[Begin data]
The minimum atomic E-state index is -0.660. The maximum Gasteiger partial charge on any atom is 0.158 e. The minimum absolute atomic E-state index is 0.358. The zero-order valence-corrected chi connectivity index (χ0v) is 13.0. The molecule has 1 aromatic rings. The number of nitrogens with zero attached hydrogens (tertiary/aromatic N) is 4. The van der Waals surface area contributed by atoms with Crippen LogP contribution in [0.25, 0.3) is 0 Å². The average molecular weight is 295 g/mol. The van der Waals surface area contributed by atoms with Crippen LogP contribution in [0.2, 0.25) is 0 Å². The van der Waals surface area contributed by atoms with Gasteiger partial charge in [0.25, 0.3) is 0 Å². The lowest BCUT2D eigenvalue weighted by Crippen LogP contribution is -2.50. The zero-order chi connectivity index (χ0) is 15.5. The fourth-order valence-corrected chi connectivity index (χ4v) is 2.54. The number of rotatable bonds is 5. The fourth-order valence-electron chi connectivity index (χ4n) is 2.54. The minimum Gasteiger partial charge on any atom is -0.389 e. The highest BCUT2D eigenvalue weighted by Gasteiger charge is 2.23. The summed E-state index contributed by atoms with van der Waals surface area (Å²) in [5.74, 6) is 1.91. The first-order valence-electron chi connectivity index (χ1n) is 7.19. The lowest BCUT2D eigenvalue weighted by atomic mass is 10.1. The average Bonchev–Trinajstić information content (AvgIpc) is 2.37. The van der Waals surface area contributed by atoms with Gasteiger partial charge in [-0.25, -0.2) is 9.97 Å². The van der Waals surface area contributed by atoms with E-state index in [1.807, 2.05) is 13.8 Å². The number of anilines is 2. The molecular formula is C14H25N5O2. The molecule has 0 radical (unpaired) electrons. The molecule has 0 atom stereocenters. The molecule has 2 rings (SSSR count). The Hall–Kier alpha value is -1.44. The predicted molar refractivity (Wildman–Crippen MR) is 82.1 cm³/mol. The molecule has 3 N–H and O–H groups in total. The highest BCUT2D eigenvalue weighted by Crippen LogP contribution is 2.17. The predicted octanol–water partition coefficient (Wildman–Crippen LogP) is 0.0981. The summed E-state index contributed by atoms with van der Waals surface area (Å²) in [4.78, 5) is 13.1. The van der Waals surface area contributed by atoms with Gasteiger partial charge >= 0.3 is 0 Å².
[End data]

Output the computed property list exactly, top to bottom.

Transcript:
The minimum atomic E-state index is -0.660. The maximum Gasteiger partial charge on any atom is 0.158 e. The minimum absolute atomic E-state index is 0.358. The zero-order valence-corrected chi connectivity index (χ0v) is 13.0. The molecule has 1 aromatic rings. The number of nitrogens with zero attached hydrogens (tertiary/aromatic N) is 4. The van der Waals surface area contributed by atoms with Crippen LogP contribution in [0.25, 0.3) is 0 Å². The average molecular weight is 295 g/mol. The van der Waals surface area contributed by atoms with Crippen LogP contribution in [0.2, 0.25) is 0 Å². The van der Waals surface area contributed by atoms with Gasteiger partial charge in [0.25, 0.3) is 0 Å². The lowest BCUT2D eigenvalue weighted by Crippen LogP contribution is -2.50. The zero-order chi connectivity index (χ0) is 15.5. The fourth-order valence-corrected chi connectivity index (χ4v) is 2.54. The number of rotatable bonds is 5. The fourth-order valence-electron chi connectivity index (χ4n) is 2.54. The minimum Gasteiger partial charge on any atom is -0.389 e. The highest BCUT2D eigenvalue weighted by Gasteiger charge is 2.23. The summed E-state index contributed by atoms with van der Waals surface area (Å²) in [5.74, 6) is 1.91. The first-order valence-electron chi connectivity index (χ1n) is 7.19. The lowest BCUT2D eigenvalue weighted by atomic mass is 10.1. The average Bonchev–Trinajstić information content (AvgIpc) is 2.37. The van der Waals surface area contributed by atoms with Gasteiger partial charge in [-0.25, -0.2) is 9.97 Å². The van der Waals surface area contributed by atoms with E-state index in [1.807, 2.05) is 13.8 Å². The number of anilines is 2. The molecular formula is C14H25N5O2. The molecule has 0 radical (unpaired) electrons. The molecule has 0 atom stereocenters. The molecule has 2 rings (SSSR count). The Hall–Kier alpha value is -1.44. The predicted molar refractivity (Wildman–Crippen MR) is 82.1 cm³/mol. The molecule has 3 N–H and O–H groups in total. The highest BCUT2D eigenvalue weighted by Crippen LogP contribution is 2.17. The predicted octanol–water partition coefficient (Wildman–Crippen LogP) is 0.0981. The summed E-state index contributed by atoms with van der Waals surface area (Å²) in [4.78, 5) is 13.1. The van der Waals surface area contributed by atoms with Gasteiger partial charge >= 0.3 is 0 Å².